Terry Donahue, Who Led U.C.L.A. to Bowl Victories, Dies at 77

Terry Donahue, Who Led U.C.L.A. to Bowl Victories, Dies at 77
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Terry Donahue, Who Led U.C.L.A. to Bowl Victories, Dies at 77

Terry Donahue, Who Led U.C.L.A. to Bowl Victories, Dies at 77

Terry Donahue, who became the face of football at UCLA as a player and coach, remaining in the latter position for 20 years and leading the school to seven consecutive winning seasons in the 1980s, died Sunday at his home of Newport Beach, Calif. He was 77 years old.

The cause was cancer, UCLA said.

Donahue has won more games than any other coach in the history of the school and the Pac-12 Conference, and he ended his career with a record-breaking victory against each of the conference teams, including the rival of the Bruins, the University of Southern California Trojans.

In total, he won 151 of the 233 games he coached, and 98 of those wins were in the Pac-10 (as the conference was known before adding two teams in 2011). His eighth and final bowl victory came in the 1991 John Hancock Bowl.

Donahue’s winning streak at the bowl included Rose Bowl wins in ’83, ’84 and ’86. He was the first person to appear in the Rose Bowl as a player, assistant coach and coach.

On the court, Donahue played in 1966 in UCLA’s first Rose Bowl victory. The team earned the nickname “Gutty Little Bruins” because no one on the defensive line weighed more than 225 pounds. Donahue, a walk-on, weighed only 195 pounds.

He brought the same spirit of surpassing to his coaching tenure. Some of UCLA’s best players in Donahue’s day, like future Hall of Famer Jonathan Ogden, came from remote parts of California. Famous quarterback Troy Aikman transferred to UCLA from another college football program.

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In an article last year on how Donahue’s successors fell short of the standard he set for himself, the Los Angeles Times attributed Donahue’s success to his was “a pioneer of national recruiting,” in part by having a scout “to scour the country in search of talent. “NFL teams picked 14 players from the Donahue era in the first round of professional draft.

In a 2011 interview with the Los Angeles Times, he discussed the level of engagement required to discover and engage young quarterbacks. “You need the money, to have access to a plane if possible,” he said. “I went looking for players from Ohio, New Jersey, New York, Hawaii, Texas, Oregon.”

A press conference where Donahue announced his retirement in 1995 turned into a spectacle. The Los Angeles Times said a spokesperson for UCLA prepared two press releases in case Donahue changes his mind. As he began to explain his decision, hundreds of reporters and friends “leaned forward at the same time,” the Times reported.

“I can’t believe I’m having this press conference,” Donahue said. “What are you all doing here?” “

But he retired. Twenty-five years later, The Times will write that UCLA’s football schedule has been “tormented” since Donahue left.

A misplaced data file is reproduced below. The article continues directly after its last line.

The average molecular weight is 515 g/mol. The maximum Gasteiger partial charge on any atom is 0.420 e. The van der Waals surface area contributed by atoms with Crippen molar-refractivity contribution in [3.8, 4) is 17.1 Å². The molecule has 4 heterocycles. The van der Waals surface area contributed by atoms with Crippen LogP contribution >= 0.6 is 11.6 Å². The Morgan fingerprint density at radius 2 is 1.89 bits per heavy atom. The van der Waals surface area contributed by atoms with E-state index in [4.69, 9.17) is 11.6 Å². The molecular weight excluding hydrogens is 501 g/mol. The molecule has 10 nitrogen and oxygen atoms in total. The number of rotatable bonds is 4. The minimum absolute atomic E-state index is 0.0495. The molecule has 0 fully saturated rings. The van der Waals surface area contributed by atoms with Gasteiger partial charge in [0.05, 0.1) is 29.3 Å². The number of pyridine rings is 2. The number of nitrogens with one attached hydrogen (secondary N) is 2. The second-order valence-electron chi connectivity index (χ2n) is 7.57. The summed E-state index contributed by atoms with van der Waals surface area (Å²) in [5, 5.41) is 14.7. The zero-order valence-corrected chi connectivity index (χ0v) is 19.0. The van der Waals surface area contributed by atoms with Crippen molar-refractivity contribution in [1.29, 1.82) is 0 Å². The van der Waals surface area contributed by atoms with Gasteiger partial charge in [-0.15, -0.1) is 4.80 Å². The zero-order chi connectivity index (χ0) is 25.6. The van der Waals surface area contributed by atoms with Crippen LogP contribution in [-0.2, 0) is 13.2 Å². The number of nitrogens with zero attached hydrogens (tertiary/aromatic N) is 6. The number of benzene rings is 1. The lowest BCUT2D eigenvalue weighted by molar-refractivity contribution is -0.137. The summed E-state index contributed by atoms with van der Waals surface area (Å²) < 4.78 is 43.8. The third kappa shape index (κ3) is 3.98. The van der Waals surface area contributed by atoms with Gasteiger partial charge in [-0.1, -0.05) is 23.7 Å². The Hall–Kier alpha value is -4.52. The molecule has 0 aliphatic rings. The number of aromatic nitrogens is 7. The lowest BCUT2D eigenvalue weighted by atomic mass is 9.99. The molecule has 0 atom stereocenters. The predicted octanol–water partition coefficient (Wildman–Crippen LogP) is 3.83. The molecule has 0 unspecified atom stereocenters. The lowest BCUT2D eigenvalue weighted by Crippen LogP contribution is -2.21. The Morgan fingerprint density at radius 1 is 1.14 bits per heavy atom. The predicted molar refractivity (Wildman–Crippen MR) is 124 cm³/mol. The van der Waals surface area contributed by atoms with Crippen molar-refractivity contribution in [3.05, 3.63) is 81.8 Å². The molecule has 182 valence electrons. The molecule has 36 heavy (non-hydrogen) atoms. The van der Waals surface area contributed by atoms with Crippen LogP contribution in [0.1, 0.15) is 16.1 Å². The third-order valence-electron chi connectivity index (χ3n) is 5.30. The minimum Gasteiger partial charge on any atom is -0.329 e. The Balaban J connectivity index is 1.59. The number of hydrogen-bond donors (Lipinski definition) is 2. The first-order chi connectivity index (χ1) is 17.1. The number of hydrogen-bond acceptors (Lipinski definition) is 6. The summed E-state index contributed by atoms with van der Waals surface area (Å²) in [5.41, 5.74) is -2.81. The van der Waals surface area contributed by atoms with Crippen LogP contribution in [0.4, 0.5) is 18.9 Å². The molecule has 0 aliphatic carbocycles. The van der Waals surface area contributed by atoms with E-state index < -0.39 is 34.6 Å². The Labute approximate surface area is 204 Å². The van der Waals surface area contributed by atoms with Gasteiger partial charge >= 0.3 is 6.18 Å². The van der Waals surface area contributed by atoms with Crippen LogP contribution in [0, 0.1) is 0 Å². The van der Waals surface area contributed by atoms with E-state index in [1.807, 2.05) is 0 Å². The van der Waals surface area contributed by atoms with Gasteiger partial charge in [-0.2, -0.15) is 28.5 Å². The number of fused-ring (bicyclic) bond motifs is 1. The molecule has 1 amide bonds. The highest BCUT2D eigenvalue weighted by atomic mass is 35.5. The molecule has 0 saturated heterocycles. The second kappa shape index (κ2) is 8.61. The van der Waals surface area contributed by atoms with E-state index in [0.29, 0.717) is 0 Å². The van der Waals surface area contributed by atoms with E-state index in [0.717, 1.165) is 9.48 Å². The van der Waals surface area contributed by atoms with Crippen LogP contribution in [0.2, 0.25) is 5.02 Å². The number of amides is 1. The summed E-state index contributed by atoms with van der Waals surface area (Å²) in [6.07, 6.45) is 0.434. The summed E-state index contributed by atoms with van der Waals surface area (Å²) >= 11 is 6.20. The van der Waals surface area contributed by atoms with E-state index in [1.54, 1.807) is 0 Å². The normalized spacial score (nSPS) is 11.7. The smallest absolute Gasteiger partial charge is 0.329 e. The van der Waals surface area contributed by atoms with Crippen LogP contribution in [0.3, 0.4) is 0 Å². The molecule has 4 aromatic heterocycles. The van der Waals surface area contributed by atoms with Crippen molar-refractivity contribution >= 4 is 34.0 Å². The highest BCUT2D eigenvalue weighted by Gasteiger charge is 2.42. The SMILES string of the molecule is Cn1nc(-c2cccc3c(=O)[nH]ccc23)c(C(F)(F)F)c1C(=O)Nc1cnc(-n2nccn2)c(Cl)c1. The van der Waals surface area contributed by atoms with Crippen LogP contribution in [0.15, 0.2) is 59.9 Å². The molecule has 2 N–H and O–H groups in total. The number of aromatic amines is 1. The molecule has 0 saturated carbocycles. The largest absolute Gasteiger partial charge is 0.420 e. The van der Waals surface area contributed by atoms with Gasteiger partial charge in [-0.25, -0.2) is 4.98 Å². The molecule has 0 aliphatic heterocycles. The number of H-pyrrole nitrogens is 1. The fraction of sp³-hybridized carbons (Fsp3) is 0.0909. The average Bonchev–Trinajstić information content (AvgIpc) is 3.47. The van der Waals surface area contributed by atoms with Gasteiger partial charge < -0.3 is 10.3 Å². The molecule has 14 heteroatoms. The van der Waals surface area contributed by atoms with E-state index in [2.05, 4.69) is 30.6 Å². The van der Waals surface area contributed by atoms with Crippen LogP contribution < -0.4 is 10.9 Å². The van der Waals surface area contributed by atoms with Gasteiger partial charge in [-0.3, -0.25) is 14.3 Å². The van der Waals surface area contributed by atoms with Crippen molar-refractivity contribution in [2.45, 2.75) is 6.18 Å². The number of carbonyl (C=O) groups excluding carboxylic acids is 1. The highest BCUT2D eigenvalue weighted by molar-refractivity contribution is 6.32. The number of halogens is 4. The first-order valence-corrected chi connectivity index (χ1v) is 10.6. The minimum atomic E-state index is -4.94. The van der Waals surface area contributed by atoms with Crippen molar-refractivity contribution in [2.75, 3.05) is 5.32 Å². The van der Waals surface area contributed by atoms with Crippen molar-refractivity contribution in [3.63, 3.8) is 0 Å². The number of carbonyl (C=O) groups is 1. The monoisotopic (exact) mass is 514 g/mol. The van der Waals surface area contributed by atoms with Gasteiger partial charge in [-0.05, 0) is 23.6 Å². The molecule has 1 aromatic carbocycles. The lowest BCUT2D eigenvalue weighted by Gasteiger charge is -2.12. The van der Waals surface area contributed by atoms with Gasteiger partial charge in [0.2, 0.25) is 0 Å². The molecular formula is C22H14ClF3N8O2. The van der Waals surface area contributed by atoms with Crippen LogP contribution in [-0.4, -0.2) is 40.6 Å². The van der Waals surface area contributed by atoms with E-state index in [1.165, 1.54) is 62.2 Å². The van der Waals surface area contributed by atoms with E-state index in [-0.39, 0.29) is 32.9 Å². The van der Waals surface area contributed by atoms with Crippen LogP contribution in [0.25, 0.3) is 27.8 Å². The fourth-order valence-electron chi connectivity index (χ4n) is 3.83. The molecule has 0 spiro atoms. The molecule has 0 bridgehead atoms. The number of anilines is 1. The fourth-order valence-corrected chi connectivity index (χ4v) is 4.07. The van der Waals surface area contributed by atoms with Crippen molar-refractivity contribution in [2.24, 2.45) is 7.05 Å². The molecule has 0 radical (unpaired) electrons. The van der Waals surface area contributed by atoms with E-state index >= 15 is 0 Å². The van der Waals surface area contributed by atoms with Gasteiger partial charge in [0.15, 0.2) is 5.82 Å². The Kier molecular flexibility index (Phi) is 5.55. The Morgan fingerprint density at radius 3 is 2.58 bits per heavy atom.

Terrence Michael Donahue was born on June 24, 1944 in Los Angeles to Betty (Gantner) Donahue and Bill Donahue, a physician.

He was a starting linebacker at his high school in the Sherman Oaks section of Los Angeles, but struggled to establish himself in college, failing to secure a stable position in San Jose State and the United States. Los Angeles Valley College before taking a trial at UCLA in 1964. He was hired as a reserve lineman and rose through the ranks to the incumbent position.

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“Terry didn’t have a lot of ability, but he had a lot of character, a great intelligence and rarely made a mistake,” said Jerry Long, a former UCLA coach.

Donahue graduated from UCLA in 1967 with a bachelor’s degree in history. He also obtained a master’s degree from the university in kinesiology in 1977.

He made his coaching debut by asking a former mentor, Pepper Rodgers, to hire him as an unpaid assistant for the University of Kansas Jayhawks. When Rodgers became head coach of UCLA, Donahue followed him. Rodgers’ successor Dick Vermeil left to coach the Philadelphia Eagles in 1976, and Donahue took over, even though he was in his early 30s.

After leaving UCLA, he worked at the front office for the San Francisco 49ers from 1999 to 2005.

Donahue’s survivors include his 52-year-old wife, Andrea (Sogas) Donahue; three daughters, Nicole, Michele and Jennifer; and 10 grandchildren.

In 1976, Donahue’s first season as a UCLA coach, the Bruins were 9-2-1. A Sports Illustrated article said he “may be the best young coach in the country.” Known for being relaxed and well tanned, Donahue was asked if he ever felt nervous.

“We are prepared and we have worked hard so there is nothing to worry about,” he told Sports Illustrated. “Now, if you’ll excuse me, I’m going to throw up.” “

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